“Insomniac knew what they were doing with Marvel’s Spider-Man. The love for the franchise bleeds through every line of dialogue and every small detail that most players will never even notice.”

Outside of the main story there is plenty to love about Marvel’s Spider-Man. The aforementioned open world distractions, such as finding Peter’s old backpacks he’s left around the city or sneaking through an enemy base, are littered with delightful nods to life-long Spidey fans. There’s plenty to do here without feeling overwhelmed with side content that is constantly pulling at you. What makes nearly any of these side missions worth completing is the fact that you’ll gain access to a new suit for Peter to don. These suits are pure, 100% fan service and come packed with their own unique abilities which can be mixed and matched between suits.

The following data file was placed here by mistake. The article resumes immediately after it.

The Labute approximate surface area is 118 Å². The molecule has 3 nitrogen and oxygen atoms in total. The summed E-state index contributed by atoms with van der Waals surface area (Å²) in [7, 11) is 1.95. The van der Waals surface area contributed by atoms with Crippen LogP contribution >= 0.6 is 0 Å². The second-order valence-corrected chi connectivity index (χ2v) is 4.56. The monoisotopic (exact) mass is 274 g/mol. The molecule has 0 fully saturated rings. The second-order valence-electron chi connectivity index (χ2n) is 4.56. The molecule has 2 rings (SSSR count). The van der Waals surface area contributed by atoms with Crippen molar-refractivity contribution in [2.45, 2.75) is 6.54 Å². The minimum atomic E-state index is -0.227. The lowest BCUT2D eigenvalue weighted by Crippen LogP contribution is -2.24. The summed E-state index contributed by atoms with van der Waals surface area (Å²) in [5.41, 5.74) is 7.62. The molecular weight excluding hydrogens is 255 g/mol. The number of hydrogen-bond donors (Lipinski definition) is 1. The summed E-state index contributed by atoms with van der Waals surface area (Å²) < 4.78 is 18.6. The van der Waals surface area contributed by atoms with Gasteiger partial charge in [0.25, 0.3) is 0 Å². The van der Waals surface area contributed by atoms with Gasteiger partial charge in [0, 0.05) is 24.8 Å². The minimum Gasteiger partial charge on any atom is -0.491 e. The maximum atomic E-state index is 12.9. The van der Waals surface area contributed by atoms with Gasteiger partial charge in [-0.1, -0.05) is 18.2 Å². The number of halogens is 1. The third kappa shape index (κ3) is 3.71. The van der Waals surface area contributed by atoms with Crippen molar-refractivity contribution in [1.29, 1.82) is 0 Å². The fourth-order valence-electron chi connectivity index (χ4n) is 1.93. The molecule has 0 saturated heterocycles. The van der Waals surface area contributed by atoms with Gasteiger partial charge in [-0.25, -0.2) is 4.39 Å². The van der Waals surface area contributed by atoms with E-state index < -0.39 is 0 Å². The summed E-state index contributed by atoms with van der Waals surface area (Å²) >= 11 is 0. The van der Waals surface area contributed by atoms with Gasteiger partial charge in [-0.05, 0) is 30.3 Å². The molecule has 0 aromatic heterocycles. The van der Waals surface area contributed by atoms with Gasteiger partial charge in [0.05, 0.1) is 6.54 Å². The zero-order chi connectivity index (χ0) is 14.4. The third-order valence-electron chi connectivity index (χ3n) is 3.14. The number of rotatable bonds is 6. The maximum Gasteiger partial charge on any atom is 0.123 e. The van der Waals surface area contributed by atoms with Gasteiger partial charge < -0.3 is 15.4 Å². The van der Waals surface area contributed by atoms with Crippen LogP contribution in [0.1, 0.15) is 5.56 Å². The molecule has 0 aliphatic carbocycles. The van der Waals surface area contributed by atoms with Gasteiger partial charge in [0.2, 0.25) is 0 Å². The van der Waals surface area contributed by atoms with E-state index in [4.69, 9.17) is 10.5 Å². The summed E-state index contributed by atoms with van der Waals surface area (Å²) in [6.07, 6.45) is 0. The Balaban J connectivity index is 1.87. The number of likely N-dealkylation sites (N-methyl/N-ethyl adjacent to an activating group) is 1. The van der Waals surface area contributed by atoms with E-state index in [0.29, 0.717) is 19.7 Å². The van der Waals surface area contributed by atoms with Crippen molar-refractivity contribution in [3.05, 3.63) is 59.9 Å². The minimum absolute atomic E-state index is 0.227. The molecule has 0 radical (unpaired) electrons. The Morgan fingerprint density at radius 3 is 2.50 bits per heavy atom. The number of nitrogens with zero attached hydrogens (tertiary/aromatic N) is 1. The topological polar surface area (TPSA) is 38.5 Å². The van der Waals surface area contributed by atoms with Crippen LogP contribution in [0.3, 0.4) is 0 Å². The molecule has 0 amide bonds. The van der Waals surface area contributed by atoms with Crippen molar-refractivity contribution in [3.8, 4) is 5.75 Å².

Insomniac knew what they were doing with Marvel’s Spider-Man. The love for the franchise bleeds through every line of dialogue and every small detail that most players will never even notice. Most importantly to me, they’ve captured the essence of Spider-Man which was paved in those early Lee/Ditko comics. The lighthearted banter from the wall-crawler as he takes out thugs, the relationships Peter has with his friends, family and enemies, or the fact that Peter is always just a little late and a little defeated all have major impacts on the final game. To go through decades of lifeless Spider-Man games and finally have something of this caliber is a dream come true for this Spidey fan and certainly something anyone who owns a PS4 should experience.

To see Marvel’s Spider-Man in action for yourself, check out a recent Twitch stream TRG did of the game.